Nine UCLA alumni joined the cast of “Frozen – Live at the Hyperion,” performing as Elsa, Olaf, Hans, Kristoff or the ensemble. The live adaptation of the 2013 Disney animated film “Frozen” currently plays three times a day at Disney California Adventure after opening in May. Each week, the Daily Bruin will share alumni’s experiences working at the Happiest Place on Earth.
Michael Starr is accustomed to playing the nice guy. But nice doesn’t cut it when portraying Arendelle’s villain prince – at least not for the entire show.
Starr, a UCLA theater alumnus, portrays Hans in Disney California Adventure’s “Frozen – Live at the Hyperion.” Starr is able to apply his experience playing kind-hearted roles in shows like “Footloose” and “Joseph and the Amazing Technicolor Dreamcoat” to the Disney villain, who is deceptively likable for three quarters of the show.
The role of Hans initially appealed to Starr for its shifting moral character, he said. Unlike other Disney antagonists, like Ursula from “The Little Mermaid” and Jafar from “Aladdin” who boast their diabolical plans in evil monologues from the start, Hans first comes across as “Prince Charming” before revealing his murderous motives, he said.
“It makes it really worthwhile as far as acting goes because you get to really sink your teeth into it,” Starr said. “It’s not two-dimensional at all.”
Starr also appreciates Hans’ two-faced nature for its applicability to real-life scenarios, where personalities are generally not one-sided. Audience members can better identify with Anna and the innocent citizens of Arendelle because everyone can recall a scenario in which they have been misled by someone they trusted, he said.
“We all get nervous of meeting our own personal villain like that,” Starr said. “It’s exciting to play somebody that could be so real.”
Director of singing for UCLA’s Ray Bolger Musical Theater Program, Jeremy Mann, was Starr’s performance coach during his time at UCLA. Starr’s acting training from the UCLA’s theater program and participation in numerous acting, vocal technique and audition workshops prepared him to bring authenticity to a multidimensional character, Mann said.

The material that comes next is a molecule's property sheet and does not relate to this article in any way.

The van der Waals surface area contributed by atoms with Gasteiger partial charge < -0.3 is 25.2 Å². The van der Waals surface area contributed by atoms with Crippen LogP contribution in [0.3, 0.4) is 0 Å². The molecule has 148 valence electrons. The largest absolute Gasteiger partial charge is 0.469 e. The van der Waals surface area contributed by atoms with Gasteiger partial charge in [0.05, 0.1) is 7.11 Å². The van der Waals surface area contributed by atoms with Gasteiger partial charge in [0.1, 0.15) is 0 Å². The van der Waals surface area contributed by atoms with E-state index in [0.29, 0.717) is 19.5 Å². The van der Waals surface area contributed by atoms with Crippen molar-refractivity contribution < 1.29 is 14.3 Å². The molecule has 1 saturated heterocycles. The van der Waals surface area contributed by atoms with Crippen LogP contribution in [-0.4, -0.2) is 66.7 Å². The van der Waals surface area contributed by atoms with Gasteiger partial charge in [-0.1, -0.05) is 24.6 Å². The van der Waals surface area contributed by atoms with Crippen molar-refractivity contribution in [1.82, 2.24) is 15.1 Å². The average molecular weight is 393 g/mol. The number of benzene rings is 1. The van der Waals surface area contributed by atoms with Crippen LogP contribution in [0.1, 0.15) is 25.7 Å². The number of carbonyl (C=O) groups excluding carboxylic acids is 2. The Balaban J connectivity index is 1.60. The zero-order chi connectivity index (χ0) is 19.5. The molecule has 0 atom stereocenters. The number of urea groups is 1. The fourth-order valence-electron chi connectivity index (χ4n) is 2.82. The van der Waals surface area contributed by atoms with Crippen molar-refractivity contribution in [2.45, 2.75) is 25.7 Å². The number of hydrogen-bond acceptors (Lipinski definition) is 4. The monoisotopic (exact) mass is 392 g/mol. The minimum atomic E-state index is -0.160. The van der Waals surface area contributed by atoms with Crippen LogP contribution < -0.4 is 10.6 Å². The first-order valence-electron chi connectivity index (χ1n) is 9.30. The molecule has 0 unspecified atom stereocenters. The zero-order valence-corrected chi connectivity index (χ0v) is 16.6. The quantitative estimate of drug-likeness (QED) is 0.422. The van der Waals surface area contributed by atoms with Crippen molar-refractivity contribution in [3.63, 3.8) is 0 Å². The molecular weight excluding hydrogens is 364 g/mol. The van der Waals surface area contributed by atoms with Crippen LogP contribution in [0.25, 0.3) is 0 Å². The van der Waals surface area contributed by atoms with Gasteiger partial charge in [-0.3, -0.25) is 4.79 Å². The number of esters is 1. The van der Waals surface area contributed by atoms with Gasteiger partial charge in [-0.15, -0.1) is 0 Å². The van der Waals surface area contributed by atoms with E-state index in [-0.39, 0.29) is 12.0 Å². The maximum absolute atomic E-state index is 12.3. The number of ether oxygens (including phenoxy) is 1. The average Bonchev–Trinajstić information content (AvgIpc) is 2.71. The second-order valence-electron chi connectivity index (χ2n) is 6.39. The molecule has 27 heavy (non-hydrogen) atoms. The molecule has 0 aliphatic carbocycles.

“He understands the complexity of human behavior and how to create that onstage,” Mann said.
Though Hans is without question the darkest character in “Frozen – Live,” Starr said he believes he landed the role because he is a veteran protagonist. Before portraying Hans, Starr played Jacob’s 11th son Joseph in “Joseph and the Amazing Technicolor Dreamcoat” and small-town boy Ren McCormack in “Footloose,” both the heroes of their respective productions.
Starr’s tendency to gravitate toward kinder characters worked in his favor when auditioning for Hans, who radiates charm when courting Anna, he said.
But “Frozen – Live” casting director Michael Donovan pegged Starr for Hans from the start. Donovan, a UCLA Theater, Film and Television lecturer, was certain Starr would also be able to rise to the villainous occasion, he said.
“You have to have an actor who can also play the dark side,” Donovan said. “I was confident Michael could do both.”
Starr’s boy-next-door personality is the perfect foil to Hans’ unexpected betrayal, Mann said.
Hans’ dual personality has given Starr a rare opportunity to play a villain, as many actors are typecast early on in their careers until they have built up a resume that allows them to pick and choose their roles, Mann said.
While Starr revels in his evil reveal during the climactic betrayal scene by the fireplace, he said he also has fun with the goofy “Love is An Open Door” – another perk of portraying a multidimensional character.
Starr is prepared to play the noble charmer side of Hans as soon as he slips on his knee-high boots and golden coronation attire, and ready to transform into the villain when he shrouds himself in a dark cloak in the second act.
“I have no other option than to be as true to that appearance as I possibly can,” Starr said.
Like Scar from “The Lion King,” Hans’ willingness to manipulate those close to him to get what he wants makes him a particularly juicy antagonist, Starr said. His initial sweetness while wooing the young princess and volunteering to keep watch over Arendelle adds an extra punch to the climax.
“The only reason we end up hating him at the end is because of how good of a dream he is at the beginning,” Starr said.